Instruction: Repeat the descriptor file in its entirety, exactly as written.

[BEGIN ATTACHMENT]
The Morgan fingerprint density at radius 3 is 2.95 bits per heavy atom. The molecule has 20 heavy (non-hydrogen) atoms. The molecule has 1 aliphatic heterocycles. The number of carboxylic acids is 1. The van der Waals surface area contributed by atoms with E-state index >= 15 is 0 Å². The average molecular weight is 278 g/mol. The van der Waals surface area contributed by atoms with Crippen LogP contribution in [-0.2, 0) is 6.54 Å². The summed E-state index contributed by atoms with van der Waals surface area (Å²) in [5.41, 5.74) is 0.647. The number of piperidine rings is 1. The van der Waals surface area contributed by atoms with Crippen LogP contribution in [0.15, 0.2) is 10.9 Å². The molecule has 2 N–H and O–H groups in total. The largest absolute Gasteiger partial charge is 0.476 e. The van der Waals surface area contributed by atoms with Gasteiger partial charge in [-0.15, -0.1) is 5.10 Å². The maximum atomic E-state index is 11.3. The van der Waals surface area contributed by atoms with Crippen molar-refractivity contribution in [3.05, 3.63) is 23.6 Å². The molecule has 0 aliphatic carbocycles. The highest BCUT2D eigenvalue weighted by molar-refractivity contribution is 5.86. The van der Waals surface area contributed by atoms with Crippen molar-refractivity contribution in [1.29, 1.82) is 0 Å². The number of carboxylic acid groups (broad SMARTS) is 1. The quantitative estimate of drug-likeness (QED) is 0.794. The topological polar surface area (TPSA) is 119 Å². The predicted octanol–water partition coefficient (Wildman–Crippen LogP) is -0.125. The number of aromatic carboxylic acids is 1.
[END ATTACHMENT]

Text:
The Morgan fingerprint density at radius 3 is 2.95 bits per heavy atom. The molecule has 20 heavy (non-hydrogen) atoms. The molecule has 1 aliphatic heterocycles. The number of carboxylic acids is 1. The van der Waals surface area contributed by atoms with E-state index >= 15 is 0 Å². The average molecular weight is 278 g/mol. The van der Waals surface area contributed by atoms with Crippen LogP contribution in [-0.2, 0) is 6.54 Å². The summed E-state index contributed by atoms with van der Waals surface area (Å²) in [5.41, 5.74) is 0.647. The number of piperidine rings is 1. The van der Waals surface area contributed by atoms with Crippen LogP contribution in [0.15, 0.2) is 10.9 Å². The molecule has 2 N–H and O–H groups in total. The largest absolute Gasteiger partial charge is 0.476 e. The van der Waals surface area contributed by atoms with Gasteiger partial charge in [-0.15, -0.1) is 5.10 Å². The maximum atomic E-state index is 11.3. The van der Waals surface area contributed by atoms with Crippen molar-refractivity contribution in [3.05, 3.63) is 23.6 Å². The molecule has 0 aliphatic carbocycles. The highest BCUT2D eigenvalue weighted by molar-refractivity contribution is 5.86. The van der Waals surface area contributed by atoms with Crippen molar-refractivity contribution in [1.29, 1.82) is 0 Å². The number of carboxylic acid groups (broad SMARTS) is 1. The quantitative estimate of drug-likeness (QED) is 0.794. The topological polar surface area (TPSA) is 119 Å². The predicted octanol–water partition coefficient (Wildman–Crippen LogP) is -0.125. The number of aromatic carboxylic acids is 1.